Films Big And Small Win Hearts At Cannes

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The 64th Cannes Film Festival wraps up Sunday after another day of screenings and award ceremonies. American screenwriter-directors Woody Allen and Terence Malick premiered big films with heartfelt narratives. Away from the buzz and flashbulbs surrounding their A-list casts, smaller films were winning over audiences. Host Liane Hansen speaks with Washington Post film critic Ann Hornaday about this year's festival.


This is WEEKEND EDITION from NPR News. I'm Liane Hansen.

The 64th Cannes Film Festival wraps up tonight after another day of screenings and award ceremonies. American screenwriter-directors Woody Allen and Terence Malick premiered big films with heartfelt narratives. Away from the buzz and flashbulbs surrounding their A-list casts, smaller films were winning over audiences.

Ann Hornaday is a film critic for the Washington Post, just back from Cannes this week, and she's in our studio. Welcome to the program.

Ms. ANN HORNADAY (Film Critic, Washington Post): It's great to be here.

HANSEN: This year, there was a record number of female directors with films in the festival - four, if I'm not mistaken - which is not really a big number, but were the films a big deal?

Ms. HORNADAY: Exactly. Well, it was stunning in that last year, there were no female directors. So the films were actually really interesting, just in terms of how diverse they were. The festival got off to sort of the most divisive film - a movie called "Sleeping Beauty," by the Australian director Julia Lee, starring Emily Browning. A beautifully, elegantly composed movie about a young college student who enters into some very strongly fetishized sex trade work at the hands of a very elegant madam.

There was a very interesting police thriller, called "Police," by the French actress Maiwenn, about a unit in the Paris police department who deal with child exploitation - and dealing with some of the most horrific subject matter you could imagine, but injecting it with so much improbable humor and humanity. And you really get to know all of these police officers, and grow to love them. And I really hope it manages to find a home here 'cause I think people would really get a lot out of it.

HANSEN: And there was also the Tilda Swinton movie "We Need to Talk about Kevin."

Ms. HORNADAY: Exactly. And this is the one that I was looking the most forward to because I was a huge fan of the novel by Lionel Shriver. And the fans of that book were quite trepidatious about any kind of film adaptation. And the book is really an epistolary novel. Very much...

HANSEN: Letters in...

Ms. HORNADAY: Letters back to the woman writing - played by Tilda Swinton -writing back to her husband. And I think a lot of people's biggest fear would be that it would be narrated. And instead, the Scottish director Lynne Ramsay has just really invented a visual language to tell this very horrific story about a woman and her failure to attach with her infant son, and then the ramifications of that.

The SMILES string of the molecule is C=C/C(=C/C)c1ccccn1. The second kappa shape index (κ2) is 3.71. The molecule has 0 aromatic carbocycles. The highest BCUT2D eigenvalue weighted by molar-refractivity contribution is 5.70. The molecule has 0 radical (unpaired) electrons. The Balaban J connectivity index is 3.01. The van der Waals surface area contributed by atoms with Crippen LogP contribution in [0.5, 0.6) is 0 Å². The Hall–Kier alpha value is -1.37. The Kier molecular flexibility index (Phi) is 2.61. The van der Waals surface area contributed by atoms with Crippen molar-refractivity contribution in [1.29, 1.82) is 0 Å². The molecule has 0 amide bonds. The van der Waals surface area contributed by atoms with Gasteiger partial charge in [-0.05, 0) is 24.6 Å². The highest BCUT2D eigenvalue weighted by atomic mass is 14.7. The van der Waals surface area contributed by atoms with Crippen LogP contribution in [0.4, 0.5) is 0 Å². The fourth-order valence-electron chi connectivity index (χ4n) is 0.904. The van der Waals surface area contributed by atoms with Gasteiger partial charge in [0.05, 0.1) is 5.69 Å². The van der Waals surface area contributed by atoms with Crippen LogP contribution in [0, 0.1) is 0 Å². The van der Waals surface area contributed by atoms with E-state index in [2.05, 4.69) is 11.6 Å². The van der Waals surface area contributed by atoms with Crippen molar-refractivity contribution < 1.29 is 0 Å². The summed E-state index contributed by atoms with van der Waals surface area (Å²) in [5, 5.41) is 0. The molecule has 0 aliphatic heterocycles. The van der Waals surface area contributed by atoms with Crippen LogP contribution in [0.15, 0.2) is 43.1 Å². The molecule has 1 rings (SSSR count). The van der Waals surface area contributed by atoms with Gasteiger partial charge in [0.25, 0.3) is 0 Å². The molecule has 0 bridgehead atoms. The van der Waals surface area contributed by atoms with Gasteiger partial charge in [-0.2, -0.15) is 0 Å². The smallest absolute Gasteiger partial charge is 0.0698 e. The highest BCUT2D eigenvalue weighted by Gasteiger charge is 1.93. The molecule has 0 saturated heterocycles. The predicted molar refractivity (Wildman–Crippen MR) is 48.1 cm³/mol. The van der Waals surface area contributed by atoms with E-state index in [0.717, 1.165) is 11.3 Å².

HANSEN: Well, we've heard a lot about Woody Allen's "Midnight in Paris," which opened the festival, and "The Tree of Life" from Terrence Malick, which is about nature and religion, and a lot of other big ideas. But there's another attention-getter - and it's almost a throwback - called "The Artist."

Ms. HORNADAY: Yes. And this is a winner. And it was picked up very early in the festival, so it will be coming our way. And it is a crowd-pleaser. It is black and white, almost entirely silent, about a silent film star facing the onslaught of sound. So it will remind a lot of musical fans of "Singing in the Rain" because it's very much of that era.

But also "A Star is Born," because while this sort of fading silent star is seeing his livelihood fade way, he falls in love with a very up-and-coming, young voice star. It is the most beautifully filmed and beautifully acted movie - and like the Malick, really ambitious, you know, in its artistic desires but with this very sincere, very humanistic heart at its center. And that was the theme that really carried through the whole festival.

HANSEN: When you're at a festival like Cannes, which is so huge, do the industry insiders talk a lot about where film is going?

Ms. HORNADAY: Do you know - that's an interesting question. I will say, we cineastes are going to the festival up in the beautiful auditoriums. Below us is the film market, where all of these movies that probably wouldn't be showing at the festival are being bought and sold - down in the basement of the palais. And that area of the festival was very busy this year.

So there's this sort of sense that even though the economy has very much affected film acquisition and film production, there was a lot of activity. You know, even if it's on their iPhone or on their iPad or in their home entertainment system, they want these narratives.

HANSEN: Ann Hornaday is the film critic of the Washington Post, speaking to us about the Cannes Film Festival, which ends today. Thanks for coming in, Ann.

Ms. HORNADAY: A pleasure. Thank you, Liane.

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